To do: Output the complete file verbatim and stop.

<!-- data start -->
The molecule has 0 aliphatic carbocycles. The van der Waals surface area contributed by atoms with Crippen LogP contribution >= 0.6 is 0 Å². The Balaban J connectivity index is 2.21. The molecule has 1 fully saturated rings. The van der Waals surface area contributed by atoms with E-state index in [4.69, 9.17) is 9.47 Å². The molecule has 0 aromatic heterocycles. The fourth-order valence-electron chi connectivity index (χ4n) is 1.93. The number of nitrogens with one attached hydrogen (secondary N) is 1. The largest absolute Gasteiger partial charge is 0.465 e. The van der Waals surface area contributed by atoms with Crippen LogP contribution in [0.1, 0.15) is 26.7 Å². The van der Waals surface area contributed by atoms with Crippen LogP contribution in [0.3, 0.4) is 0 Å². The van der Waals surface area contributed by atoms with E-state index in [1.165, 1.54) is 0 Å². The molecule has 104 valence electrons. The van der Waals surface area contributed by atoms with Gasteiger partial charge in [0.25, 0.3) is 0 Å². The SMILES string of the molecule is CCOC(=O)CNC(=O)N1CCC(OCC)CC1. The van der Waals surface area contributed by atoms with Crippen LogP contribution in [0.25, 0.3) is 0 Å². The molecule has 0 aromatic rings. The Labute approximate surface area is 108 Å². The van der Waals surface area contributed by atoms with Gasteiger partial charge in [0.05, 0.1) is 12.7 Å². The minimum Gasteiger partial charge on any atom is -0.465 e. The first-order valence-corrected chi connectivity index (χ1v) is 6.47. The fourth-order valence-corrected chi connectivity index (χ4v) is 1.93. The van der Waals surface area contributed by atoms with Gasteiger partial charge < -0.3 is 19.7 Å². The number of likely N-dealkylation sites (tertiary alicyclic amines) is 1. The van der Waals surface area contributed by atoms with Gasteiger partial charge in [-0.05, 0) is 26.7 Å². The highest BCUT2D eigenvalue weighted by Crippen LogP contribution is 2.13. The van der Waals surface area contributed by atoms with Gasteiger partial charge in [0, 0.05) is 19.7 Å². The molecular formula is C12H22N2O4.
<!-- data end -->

The molecule has 0 aliphatic carbocycles. The van der Waals surface area contributed by atoms with Crippen LogP contribution >= 0.6 is 0 Å². The Balaban J connectivity index is 2.21. The molecule has 1 fully saturated rings. The van der Waals surface area contributed by atoms with E-state index in [4.69, 9.17) is 9.47 Å². The molecule has 0 aromatic heterocycles. The fourth-order valence-electron chi connectivity index (χ4n) is 1.93. The number of nitrogens with one attached hydrogen (secondary N) is 1. The largest absolute Gasteiger partial charge is 0.465 e. The van der Waals surface area contributed by atoms with Crippen LogP contribution in [0.1, 0.15) is 26.7 Å². The van der Waals surface area contributed by atoms with Crippen LogP contribution in [0.3, 0.4) is 0 Å². The van der Waals surface area contributed by atoms with E-state index in [1.165, 1.54) is 0 Å². The molecule has 104 valence electrons. The van der Waals surface area contributed by atoms with Gasteiger partial charge in [0.25, 0.3) is 0 Å². The SMILES string of the molecule is CCOC(=O)CNC(=O)N1CCC(OCC)CC1. The van der Waals surface area contributed by atoms with Crippen LogP contribution in [0.25, 0.3) is 0 Å². The molecule has 0 aromatic rings. The Labute approximate surface area is 108 Å². The van der Waals surface area contributed by atoms with Gasteiger partial charge in [0.05, 0.1) is 12.7 Å². The minimum Gasteiger partial charge on any atom is -0.465 e. The first-order valence-corrected chi connectivity index (χ1v) is 6.47. The fourth-order valence-corrected chi connectivity index (χ4v) is 1.93. The van der Waals surface area contributed by atoms with Gasteiger partial charge < -0.3 is 19.7 Å². The number of likely N-dealkylation sites (tertiary alicyclic amines) is 1. The van der Waals surface area contributed by atoms with Gasteiger partial charge in [-0.05, 0) is 26.7 Å². The highest BCUT2D eigenvalue weighted by Crippen LogP contribution is 2.13. The van der Waals surface area contributed by atoms with Gasteiger partial charge in [0, 0.05) is 19.7 Å². The molecular formula is C12H22N2O4.